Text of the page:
Posted by John M Peck
14 months ago
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so apparently I had to set up withdrawal account information and did not get a notification so grandma's campaign has been shut down for a few days but now that I set that up we should be back on track. Thank you to everybody that is shared or donated trust me when I say thisevery dollar does help
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Update 3
Posted by John M Peck
15 months ago
   Share
So I woke up this morning to find out that I reached the$5,000 mark! Welch means I am 0.4% to my goal! To everyone that has donated and shared thank you so much for the support and love! Please just keep sharing, and remember this isn't for something stupid like to make potato salad or because I spent all my rent money on a lottery ticket it's to regain my arms that I lost in Afghanistan!
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Read a Previous Update
Dennis Foy
6 months ago
2
2

SGT. Peck, when you feel up for it, come cook and stay with us, I'll help get you ready for the show.......http://dfloretrestaurant.com/

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Thomas Shepherd
12 months ago
2
2

I'm not understanding this; why is there a gofundme? I believe the VA should be taking care of all expenses?

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Linda Field
9 months ago
1
1

The VA and TRICARE refuse to pay as the surgery is labeled "experimental"

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Julie Darling
6 months ago

John, I will never forget you from the ICU at Bethesda. You have defied all odds. You are a true warrior and my personal hero. You never gave up despite all of the unique challenges you encountered. Semper Fi John! Please keep us posted! All the best Julie Darling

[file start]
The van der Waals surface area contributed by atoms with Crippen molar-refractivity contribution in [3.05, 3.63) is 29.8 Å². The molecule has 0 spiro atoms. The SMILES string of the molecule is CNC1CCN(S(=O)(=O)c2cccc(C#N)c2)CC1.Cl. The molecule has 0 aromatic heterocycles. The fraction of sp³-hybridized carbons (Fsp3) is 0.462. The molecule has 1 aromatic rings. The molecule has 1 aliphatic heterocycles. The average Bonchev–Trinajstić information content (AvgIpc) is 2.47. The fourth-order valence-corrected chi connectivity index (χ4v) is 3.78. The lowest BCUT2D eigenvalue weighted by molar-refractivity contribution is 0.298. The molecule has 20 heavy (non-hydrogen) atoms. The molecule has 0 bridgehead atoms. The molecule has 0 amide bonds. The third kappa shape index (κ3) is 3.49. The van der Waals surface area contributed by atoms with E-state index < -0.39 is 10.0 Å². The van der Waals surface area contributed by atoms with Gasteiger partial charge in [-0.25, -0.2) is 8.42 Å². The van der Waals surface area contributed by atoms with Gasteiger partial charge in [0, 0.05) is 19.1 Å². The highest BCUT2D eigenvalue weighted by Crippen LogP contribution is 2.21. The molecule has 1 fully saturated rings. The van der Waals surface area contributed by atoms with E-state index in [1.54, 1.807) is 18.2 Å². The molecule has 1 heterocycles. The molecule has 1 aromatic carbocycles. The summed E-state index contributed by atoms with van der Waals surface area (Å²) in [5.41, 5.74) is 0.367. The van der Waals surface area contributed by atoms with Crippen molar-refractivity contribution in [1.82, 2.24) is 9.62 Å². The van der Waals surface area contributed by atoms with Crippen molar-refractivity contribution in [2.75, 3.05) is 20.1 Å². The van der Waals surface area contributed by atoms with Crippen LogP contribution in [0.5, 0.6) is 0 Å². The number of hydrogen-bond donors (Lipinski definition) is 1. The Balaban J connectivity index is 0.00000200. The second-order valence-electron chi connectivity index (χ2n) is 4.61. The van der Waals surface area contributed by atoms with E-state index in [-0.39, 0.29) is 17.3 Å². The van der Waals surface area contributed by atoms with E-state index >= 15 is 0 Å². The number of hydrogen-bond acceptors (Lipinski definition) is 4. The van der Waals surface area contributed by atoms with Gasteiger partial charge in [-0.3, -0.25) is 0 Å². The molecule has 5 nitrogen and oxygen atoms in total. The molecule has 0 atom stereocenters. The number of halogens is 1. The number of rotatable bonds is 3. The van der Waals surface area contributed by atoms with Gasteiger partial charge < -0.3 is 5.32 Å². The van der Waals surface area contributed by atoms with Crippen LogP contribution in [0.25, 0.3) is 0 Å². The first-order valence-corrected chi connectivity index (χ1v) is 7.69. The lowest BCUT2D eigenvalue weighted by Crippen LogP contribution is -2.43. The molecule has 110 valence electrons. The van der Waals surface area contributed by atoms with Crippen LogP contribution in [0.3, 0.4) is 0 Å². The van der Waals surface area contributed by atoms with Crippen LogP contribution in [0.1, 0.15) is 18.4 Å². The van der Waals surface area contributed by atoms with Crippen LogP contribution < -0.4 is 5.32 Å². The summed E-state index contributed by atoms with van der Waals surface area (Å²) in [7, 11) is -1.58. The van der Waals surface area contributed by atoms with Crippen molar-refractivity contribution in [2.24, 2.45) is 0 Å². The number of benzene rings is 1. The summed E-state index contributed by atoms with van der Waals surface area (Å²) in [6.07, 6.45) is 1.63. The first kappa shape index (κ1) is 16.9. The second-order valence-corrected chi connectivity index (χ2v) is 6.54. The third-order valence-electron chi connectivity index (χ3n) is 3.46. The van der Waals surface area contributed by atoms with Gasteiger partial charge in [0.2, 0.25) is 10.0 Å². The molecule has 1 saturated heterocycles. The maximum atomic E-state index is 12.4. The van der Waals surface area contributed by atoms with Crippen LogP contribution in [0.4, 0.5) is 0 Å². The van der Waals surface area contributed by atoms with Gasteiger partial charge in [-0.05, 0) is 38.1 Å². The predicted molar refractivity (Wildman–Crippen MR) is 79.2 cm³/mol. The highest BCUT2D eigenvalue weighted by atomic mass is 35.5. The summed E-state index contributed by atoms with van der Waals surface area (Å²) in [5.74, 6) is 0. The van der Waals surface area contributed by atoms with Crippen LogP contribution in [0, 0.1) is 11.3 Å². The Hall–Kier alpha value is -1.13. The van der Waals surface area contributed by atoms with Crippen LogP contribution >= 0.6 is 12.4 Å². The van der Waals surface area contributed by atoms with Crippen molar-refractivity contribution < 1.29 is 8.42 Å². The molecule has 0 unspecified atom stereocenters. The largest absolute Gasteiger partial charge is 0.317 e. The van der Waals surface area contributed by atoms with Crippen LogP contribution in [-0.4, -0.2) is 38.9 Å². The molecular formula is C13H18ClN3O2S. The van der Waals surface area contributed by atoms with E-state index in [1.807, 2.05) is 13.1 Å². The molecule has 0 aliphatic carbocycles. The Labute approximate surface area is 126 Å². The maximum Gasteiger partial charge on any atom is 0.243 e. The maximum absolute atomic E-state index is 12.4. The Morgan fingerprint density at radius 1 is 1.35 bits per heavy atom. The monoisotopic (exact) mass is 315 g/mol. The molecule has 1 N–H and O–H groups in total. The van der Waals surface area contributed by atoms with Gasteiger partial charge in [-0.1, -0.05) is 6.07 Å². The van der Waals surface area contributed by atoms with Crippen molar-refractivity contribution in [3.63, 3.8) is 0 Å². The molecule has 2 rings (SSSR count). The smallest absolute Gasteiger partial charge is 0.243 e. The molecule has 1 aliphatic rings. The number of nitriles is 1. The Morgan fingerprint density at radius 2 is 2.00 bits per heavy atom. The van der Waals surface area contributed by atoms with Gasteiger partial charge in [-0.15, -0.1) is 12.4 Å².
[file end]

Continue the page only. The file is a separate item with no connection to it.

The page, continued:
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$23,430 of $125k goal

Raised by 362 people in 15 months
Created January 15, 2016
$10
Helen Garrahan-Wright
5 days ago
KC
$25
katharine Chartrand
6 days ago

Good luck with your recovery.

BW
$25
Barbara Weiss
7 days ago
LH
$40
Lisa St. Hilaire
7 days ago

In honor of the incredible gift Chris gave. Best wishes John. Your road is hard, but you have inspired so many by your fortitude and perseverance.

$50
Anonymous
7 days ago
$30
Anonymous
7 days ago
$20
Anonymous
7 days ago
GR
$130
Gavin Reed
22 days ago
$30
Anonymous
22 days ago
JN
$50
Jennifer Neilson
1 month ago
Dennis Foy
6 months ago
2
2

SGT. Peck, when you feel up for it, come cook and stay with us, I'll help get you ready for the show.......http://dfloretrestaurant.com/

+ Read More
Thomas Shepherd
12 months ago
2
2

I'm not understanding this; why is there a gofundme? I believe the VA should be taking care of all expenses?

+ Read More
Linda Field
9 months ago
1
1

The VA and TRICARE refuse to pay as the surgery is labeled "experimental"

+ Read More
Julie Darling
6 months ago

John, I will never forget you from the ICU at Bethesda. You have defied all odds. You are a true warrior and my personal hero. You never gave up despite all of the unique challenges you encountered. Semper Fi John! Please keep us posted! All the best Julie Darling

+ Read More